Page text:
Etic perspectives address generalizable features of a psychological contract, whereas emic measures focus on local and idiosyncratic content. Assessments using standardized scales to assess the extent to which workers experience a 'transactional' or 'relational' arrangement with their employer generally are etic in nature, applying a common framework across a variety of situations. In contrast, ethnographic interviews probing the subjective experiences of workers, with no a priori framework to test, typically are emic in nature. Emic assessments provide a qualitative description of the idiosyncratic meaning ascribed to employment.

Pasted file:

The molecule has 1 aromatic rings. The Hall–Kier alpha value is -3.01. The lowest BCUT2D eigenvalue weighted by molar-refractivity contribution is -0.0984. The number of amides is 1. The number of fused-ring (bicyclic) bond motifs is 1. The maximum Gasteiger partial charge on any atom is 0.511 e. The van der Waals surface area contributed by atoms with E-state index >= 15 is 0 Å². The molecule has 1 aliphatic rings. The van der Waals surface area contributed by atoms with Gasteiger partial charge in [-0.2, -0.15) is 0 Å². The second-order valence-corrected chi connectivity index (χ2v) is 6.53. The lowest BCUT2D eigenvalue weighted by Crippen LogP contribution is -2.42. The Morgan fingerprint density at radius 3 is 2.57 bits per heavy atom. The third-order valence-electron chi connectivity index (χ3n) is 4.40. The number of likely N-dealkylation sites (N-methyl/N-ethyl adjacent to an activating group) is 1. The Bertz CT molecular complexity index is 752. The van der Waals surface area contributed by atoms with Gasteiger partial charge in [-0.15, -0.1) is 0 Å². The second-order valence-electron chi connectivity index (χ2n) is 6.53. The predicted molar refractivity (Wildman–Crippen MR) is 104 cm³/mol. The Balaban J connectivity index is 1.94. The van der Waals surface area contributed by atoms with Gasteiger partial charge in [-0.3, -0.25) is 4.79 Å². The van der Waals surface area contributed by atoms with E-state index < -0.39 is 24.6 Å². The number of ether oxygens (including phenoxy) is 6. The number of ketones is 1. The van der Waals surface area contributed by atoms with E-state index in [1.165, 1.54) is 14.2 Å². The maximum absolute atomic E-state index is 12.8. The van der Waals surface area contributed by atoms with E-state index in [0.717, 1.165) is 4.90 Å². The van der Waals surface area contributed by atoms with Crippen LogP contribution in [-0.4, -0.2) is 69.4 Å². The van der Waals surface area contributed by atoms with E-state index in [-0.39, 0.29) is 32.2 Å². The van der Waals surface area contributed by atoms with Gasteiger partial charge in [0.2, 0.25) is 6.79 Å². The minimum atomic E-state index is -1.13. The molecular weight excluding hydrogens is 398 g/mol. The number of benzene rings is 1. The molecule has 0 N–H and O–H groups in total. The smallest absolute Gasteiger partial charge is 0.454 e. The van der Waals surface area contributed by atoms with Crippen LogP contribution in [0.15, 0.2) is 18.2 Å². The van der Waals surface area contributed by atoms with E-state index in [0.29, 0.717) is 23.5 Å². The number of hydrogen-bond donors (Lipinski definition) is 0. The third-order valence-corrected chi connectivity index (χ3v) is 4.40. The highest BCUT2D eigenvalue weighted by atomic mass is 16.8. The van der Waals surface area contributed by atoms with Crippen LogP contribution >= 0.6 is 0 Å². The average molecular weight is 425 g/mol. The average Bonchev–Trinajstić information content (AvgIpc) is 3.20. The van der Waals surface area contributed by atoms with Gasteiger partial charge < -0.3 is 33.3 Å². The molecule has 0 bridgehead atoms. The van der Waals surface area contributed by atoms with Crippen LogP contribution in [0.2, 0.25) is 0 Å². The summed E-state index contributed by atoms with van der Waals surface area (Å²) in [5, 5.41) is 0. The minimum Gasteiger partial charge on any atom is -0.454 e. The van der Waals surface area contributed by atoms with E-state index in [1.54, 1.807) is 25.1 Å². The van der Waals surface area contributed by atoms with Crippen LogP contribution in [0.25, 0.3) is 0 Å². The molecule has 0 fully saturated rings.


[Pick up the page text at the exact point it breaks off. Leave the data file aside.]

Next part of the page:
from Rousseau, D.M. (2000). 'Psychological Contract Inventory - Technical Report'.